The United States and the European Union are warning Russia not to annex Crimea after voters there overwhelmingly backed a referendum to leave Ukraine. Crimean authorities say 96.8 percent of voters supported the referendum to join Russia, but many members of the ethnic Ukrainian and Muslim Tatar minorities stayed home in a boycott. The Obama administration has threatened sanctions on Russia if Crimea follows through and secedes. But Russia has vowed to approve Crimea’s bid in a parliamentary vote. On Saturday, the Russian government vetoed a U.S.-backed Security Council resolution declaring the referendum invalid. Russian forces also seized a natural gas terminal in Ukraine, just outside Crimea’s regional border. The situation in Crimea has sparked the gravest crisis in East-West relations since the Cold War. We discuss the Crimea vote and its diplomatic fallout with three guests: Oliver Bullough, Caucasus editor for the Institute for War and Peace Reporting; Nicholas Clayton, a freelance journalist who has been reporting from Crimea and covering the South Caucasus since 2009; and Dmitri Trenin, director of the Carnegie Moscow Center.
- U.S. Warns Russia After Crimea Votes to Secede
- Syria Recaptures Key Strategic Town Near Lebanon
- Syrian Conflict Enters 4th Year
- U.S. Delivers New Weapons Aid to Iraq
- U.S. Forces Seize Stolen Libyan Oil Tanker
- Plane May Have Flown for Hours After Tracking Disabled
- Obama Orders "More Humane" Deportation Procedures Amidst Political Pressure
- Judge Strikes Down Arkansas' 12-Week Abortion Ban
- Insurers Ordered to Offer Health Plans to Same-Sex Couples
- U.S. General Reaches Plea Deal in Sexual Assault Case
- U.S. Relinquishes Control of Internet Domains
- New Clashes Break Out in Venezuela Protests
- Haitians File New Suit Against U.N. over Cholera Outbreak
- U.N. Urges Probe of Drone Strikes
- Farmworkers End 5-State March with Florida Vigil
Tony Benn, the former British Cabinet minister, longtime Parliament member and antiwar activist, has died at the age of 88. He was the longest-serving member of Parliament in the history of Britain’s Labour Party, serving more than half a century. He left Parliament in 2001, saying he planned to "spend more time on politics." In 2009 he appeared on Democracy Now! to talk about the war in Afghanistan and Britain’s fight for a nationalized healthcare system. "You’ve got to judge a country by whether its needs are met and not just by whether some people make a profit," Benn said. "I’ve never met Mr. Dow Jones, and I’m sure he works very, very hard with his averages — we get them every hour — but I don’t think the happiness of a nation is decided by the share values in Wall Street."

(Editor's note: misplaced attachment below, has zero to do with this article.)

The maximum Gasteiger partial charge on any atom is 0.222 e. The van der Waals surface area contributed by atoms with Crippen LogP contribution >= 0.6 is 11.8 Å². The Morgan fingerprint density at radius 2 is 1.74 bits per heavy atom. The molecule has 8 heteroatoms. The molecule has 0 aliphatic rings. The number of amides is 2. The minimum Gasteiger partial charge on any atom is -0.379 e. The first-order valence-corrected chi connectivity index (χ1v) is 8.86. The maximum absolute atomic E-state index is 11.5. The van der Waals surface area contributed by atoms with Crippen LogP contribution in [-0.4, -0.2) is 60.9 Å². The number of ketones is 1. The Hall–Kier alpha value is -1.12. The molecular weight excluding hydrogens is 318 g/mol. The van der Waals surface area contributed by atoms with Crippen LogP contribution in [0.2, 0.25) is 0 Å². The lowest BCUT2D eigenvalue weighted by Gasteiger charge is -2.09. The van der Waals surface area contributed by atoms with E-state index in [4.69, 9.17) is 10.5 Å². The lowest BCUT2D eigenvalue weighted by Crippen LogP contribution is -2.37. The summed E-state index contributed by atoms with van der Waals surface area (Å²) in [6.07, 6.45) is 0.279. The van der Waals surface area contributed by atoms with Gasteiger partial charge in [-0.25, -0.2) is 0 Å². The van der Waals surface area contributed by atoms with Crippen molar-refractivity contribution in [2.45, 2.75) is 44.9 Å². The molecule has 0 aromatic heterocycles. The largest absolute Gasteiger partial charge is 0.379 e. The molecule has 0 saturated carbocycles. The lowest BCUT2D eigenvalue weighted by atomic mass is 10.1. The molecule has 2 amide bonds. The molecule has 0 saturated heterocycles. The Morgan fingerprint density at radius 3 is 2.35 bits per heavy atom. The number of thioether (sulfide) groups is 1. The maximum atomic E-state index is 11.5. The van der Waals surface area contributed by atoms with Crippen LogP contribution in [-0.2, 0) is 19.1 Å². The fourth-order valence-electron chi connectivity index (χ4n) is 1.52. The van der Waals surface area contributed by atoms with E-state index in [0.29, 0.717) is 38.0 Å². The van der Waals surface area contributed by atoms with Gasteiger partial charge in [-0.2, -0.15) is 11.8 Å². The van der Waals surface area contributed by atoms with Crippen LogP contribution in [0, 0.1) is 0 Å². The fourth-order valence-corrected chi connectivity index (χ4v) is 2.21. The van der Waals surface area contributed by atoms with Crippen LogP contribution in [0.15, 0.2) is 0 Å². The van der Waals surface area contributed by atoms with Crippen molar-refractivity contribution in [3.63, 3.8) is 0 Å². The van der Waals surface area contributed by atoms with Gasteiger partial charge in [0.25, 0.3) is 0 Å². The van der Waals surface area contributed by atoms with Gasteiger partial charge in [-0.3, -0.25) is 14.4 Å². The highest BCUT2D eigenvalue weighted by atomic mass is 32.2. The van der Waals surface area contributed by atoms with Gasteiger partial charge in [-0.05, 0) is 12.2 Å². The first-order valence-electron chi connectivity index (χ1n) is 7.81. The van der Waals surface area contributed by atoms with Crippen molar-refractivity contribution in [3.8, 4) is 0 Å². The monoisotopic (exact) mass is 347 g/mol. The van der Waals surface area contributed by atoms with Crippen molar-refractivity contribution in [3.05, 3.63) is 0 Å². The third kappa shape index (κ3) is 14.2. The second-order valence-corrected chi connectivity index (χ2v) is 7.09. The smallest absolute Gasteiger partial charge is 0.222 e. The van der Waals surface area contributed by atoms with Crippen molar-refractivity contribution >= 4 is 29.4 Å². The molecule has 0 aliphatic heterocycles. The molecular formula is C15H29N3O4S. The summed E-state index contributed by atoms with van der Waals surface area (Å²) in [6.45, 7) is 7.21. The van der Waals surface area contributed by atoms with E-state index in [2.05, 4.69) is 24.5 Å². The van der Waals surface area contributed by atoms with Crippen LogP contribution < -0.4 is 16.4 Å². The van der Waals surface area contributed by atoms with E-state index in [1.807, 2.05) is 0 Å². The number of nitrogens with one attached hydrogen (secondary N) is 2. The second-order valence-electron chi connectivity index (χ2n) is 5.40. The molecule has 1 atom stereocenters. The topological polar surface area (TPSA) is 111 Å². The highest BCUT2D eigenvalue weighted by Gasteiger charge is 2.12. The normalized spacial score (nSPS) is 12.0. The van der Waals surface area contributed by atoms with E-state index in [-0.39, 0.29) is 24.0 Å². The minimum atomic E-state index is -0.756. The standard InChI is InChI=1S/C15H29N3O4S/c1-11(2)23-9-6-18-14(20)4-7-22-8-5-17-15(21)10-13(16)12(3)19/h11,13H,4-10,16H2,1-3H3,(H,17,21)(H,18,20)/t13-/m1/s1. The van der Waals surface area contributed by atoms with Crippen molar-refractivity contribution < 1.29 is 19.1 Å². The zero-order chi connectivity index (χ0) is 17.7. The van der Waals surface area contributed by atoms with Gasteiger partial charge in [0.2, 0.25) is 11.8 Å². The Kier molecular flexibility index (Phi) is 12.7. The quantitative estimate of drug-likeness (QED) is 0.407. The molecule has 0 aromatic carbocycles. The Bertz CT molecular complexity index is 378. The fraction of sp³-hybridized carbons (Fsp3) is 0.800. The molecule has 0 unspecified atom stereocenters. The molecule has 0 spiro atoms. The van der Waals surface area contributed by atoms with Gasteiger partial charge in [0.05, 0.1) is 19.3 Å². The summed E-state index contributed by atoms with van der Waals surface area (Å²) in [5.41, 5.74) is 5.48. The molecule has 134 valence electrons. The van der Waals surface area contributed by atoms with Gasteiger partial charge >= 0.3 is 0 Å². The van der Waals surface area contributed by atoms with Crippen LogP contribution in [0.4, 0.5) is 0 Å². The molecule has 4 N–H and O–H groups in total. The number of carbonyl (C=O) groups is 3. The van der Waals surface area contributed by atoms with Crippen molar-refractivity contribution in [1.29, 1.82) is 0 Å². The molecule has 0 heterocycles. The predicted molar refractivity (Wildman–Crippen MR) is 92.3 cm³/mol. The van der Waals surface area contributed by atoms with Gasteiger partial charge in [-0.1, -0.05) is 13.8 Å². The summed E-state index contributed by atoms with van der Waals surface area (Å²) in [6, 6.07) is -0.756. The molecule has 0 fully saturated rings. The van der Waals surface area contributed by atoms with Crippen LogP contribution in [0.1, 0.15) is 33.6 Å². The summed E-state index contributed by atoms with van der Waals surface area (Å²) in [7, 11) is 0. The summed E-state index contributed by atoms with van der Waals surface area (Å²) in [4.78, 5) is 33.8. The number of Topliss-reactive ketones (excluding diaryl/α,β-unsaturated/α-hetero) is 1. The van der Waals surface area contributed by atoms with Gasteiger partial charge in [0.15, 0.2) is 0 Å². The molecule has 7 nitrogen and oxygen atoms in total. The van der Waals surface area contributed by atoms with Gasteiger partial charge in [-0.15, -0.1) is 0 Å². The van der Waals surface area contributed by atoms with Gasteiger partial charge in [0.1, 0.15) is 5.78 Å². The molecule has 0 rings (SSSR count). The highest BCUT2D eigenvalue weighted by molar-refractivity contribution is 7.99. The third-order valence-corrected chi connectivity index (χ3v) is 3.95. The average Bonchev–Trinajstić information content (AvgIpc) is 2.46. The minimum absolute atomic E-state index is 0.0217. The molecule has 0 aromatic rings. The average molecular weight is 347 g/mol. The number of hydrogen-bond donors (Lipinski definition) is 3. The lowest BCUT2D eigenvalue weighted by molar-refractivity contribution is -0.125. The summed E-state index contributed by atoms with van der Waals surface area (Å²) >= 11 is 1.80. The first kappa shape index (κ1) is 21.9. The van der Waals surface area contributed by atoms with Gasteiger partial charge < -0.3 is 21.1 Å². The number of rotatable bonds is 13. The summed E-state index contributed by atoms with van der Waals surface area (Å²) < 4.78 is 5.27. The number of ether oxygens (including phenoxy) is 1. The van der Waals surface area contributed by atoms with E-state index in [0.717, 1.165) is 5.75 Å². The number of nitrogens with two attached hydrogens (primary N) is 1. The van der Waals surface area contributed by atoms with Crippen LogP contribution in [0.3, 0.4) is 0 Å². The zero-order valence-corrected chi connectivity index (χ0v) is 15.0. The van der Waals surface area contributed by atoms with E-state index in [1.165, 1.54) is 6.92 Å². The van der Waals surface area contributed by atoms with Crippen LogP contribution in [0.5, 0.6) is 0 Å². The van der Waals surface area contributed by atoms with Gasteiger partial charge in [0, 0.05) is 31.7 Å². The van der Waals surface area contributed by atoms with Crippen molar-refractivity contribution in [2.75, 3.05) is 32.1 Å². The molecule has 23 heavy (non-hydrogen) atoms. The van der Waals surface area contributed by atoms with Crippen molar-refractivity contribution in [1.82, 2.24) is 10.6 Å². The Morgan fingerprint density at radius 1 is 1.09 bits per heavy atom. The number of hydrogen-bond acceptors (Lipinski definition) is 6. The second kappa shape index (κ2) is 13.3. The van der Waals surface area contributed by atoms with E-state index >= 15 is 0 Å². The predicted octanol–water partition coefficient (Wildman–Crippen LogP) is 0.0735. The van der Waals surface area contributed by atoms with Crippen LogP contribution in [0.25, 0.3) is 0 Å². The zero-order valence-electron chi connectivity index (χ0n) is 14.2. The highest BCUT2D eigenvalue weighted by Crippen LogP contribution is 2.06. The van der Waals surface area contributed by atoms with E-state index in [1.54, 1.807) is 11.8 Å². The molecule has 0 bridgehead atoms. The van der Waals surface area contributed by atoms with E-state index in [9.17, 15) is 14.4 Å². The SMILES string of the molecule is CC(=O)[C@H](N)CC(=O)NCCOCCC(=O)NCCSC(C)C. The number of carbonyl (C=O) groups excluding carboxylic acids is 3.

President Obama has deployed thousands of new U.S. Border Patrol agents to the southern border of Arizona, a state known for its controversial crackdown on immigrants. Caught in the middle of the border militarization are about 28,000 members of the Tohono O’odham Nation. Their federally recognized reservation is about the size of the state of Connecticut, and for a 76-mile stretch it spans both sides of the U.S.-Mexico border. Broadcasting from Flagstaff, we speak with both Klee Benally, a Diné (Navajo) activist, and Alex Soto, a member of the Tohono O’odham Nation and organizer with O’odham Solidarity Across Borders. He is also a member of the hip-hop duo, Shining Soul. "The Tohono O’odham people, which translates to desert people, are caught in the midst of colonial policies that are now militarizing our lands, from just the amount of Border Patrol agents, to checkpoints, to drones, to just the overall surveillance of our community," Soto says.
The iconic Grand Canyon is the site of a battle over toxic uranium mining. Last year, a company called Energy Fuels Resources was given federal approval to reopen a mine six miles from the Grand Canyon’s popular South Rim entrance. A coalition of Native and environmental groups have protested the decision, saying uranium mining could strain scarce water sources and pose serious health effects. Diné (Navajo) tribal lands are littered with abandoned uranium mines. From 1944 to 1986, 3.9 million tons of uranium ore were chiseled and blasted from the mountains and plains of the region. More than 1,000 mines have closed, but the mining companies never properly disposed of their radioactive waste piles, leading to a spike in cancer rates and other health ailments. Broadcasting from Flagstaff, Arizona, we speak with Taylor McKinnon, director of energy with Grand Canyon Trust, and Klee Benally, a Diné (Navajo) activist and musician. "It’s really a slow genocide of the people, not just indigenous people of this region, but it’s estimated that there are over 10 million people who are residing within 50 miles of abandoned uranium mines," Benally says. Benally also describes the struggle to preserve the San Francisco Peaks, an area considered sacred by 13 Native tribes, where the Snowbowl ski resort is using treated sewage water to make snow.
While the fight over the Keystone XL pipeline and the Alberta tar sands has galvanized the environmental movement, far less attention has been paid to a related story here in the West. The state of Utah has begun making preparations for its own major tar sands and oil shale extraction projects. According to one U.S. government report, land in the region could hold up to three trillion barrels of oil — that’s more recoverable oil than has been used so far in human history. Critics say Utah is sitting on a tar sands carbon bomb. The Utah Water Quality Board has recently begun giving out permits for companies to extract from the state’s tar sands reserves. We speak to Taylor McKinnon, energy director of the Grand Canyon Trust.